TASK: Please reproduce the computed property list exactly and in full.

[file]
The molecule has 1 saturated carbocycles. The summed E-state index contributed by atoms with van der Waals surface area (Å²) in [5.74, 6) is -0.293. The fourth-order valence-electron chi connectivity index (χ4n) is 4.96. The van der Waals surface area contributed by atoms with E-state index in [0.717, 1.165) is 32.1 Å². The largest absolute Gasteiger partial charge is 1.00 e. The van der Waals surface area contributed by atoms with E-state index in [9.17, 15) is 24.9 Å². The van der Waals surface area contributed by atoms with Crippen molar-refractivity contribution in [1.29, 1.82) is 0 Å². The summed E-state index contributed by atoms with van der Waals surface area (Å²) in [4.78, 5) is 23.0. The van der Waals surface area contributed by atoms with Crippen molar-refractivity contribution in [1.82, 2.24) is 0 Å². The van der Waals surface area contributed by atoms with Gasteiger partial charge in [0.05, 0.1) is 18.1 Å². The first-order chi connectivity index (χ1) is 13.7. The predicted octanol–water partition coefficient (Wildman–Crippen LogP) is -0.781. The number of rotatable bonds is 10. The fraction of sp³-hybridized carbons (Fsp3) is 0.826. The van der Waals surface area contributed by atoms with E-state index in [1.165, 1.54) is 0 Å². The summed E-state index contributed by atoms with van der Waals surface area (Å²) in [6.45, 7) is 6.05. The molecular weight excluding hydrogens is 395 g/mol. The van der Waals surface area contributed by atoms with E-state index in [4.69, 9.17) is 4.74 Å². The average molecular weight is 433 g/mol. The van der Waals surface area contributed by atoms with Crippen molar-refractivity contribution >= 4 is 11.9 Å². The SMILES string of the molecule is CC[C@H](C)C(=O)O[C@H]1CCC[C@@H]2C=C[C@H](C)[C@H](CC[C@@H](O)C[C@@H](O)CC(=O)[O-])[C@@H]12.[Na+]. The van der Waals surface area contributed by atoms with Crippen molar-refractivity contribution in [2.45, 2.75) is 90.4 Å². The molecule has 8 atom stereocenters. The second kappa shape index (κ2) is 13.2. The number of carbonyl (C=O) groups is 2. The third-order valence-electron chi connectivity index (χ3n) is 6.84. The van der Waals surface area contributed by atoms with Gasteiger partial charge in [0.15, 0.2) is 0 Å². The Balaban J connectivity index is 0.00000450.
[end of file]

The molecule has 1 saturated carbocycles. The summed E-state index contributed by atoms with van der Waals surface area (Å²) in [5.74, 6) is -0.293. The fourth-order valence-electron chi connectivity index (χ4n) is 4.96. The van der Waals surface area contributed by atoms with E-state index in [0.717, 1.165) is 32.1 Å². The largest absolute Gasteiger partial charge is 1.00 e. The van der Waals surface area contributed by atoms with E-state index in [9.17, 15) is 24.9 Å². The van der Waals surface area contributed by atoms with Crippen molar-refractivity contribution in [1.29, 1.82) is 0 Å². The summed E-state index contributed by atoms with van der Waals surface area (Å²) in [4.78, 5) is 23.0. The van der Waals surface area contributed by atoms with Crippen molar-refractivity contribution in [1.82, 2.24) is 0 Å². The van der Waals surface area contributed by atoms with Gasteiger partial charge in [0.05, 0.1) is 18.1 Å². The first-order chi connectivity index (χ1) is 13.7. The predicted octanol–water partition coefficient (Wildman–Crippen LogP) is -0.781. The number of rotatable bonds is 10. The fraction of sp³-hybridized carbons (Fsp3) is 0.826. The van der Waals surface area contributed by atoms with E-state index in [1.165, 1.54) is 0 Å². The summed E-state index contributed by atoms with van der Waals surface area (Å²) in [6.45, 7) is 6.05. The molecular weight excluding hydrogens is 395 g/mol. The van der Waals surface area contributed by atoms with E-state index in [4.69, 9.17) is 4.74 Å². The average molecular weight is 433 g/mol. The van der Waals surface area contributed by atoms with Crippen molar-refractivity contribution >= 4 is 11.9 Å². The SMILES string of the molecule is CC[C@H](C)C(=O)O[C@H]1CCC[C@@H]2C=C[C@H](C)[C@H](CC[C@@H](O)C[C@@H](O)CC(=O)[O-])[C@@H]12.[Na+]. The van der Waals surface area contributed by atoms with Crippen molar-refractivity contribution in [2.45, 2.75) is 90.4 Å². The molecule has 8 atom stereocenters. The second kappa shape index (κ2) is 13.2. The number of carbonyl (C=O) groups is 2. The third-order valence-electron chi connectivity index (χ3n) is 6.84. The van der Waals surface area contributed by atoms with Gasteiger partial charge in [0.15, 0.2) is 0 Å². The Balaban J connectivity index is 0.00000450.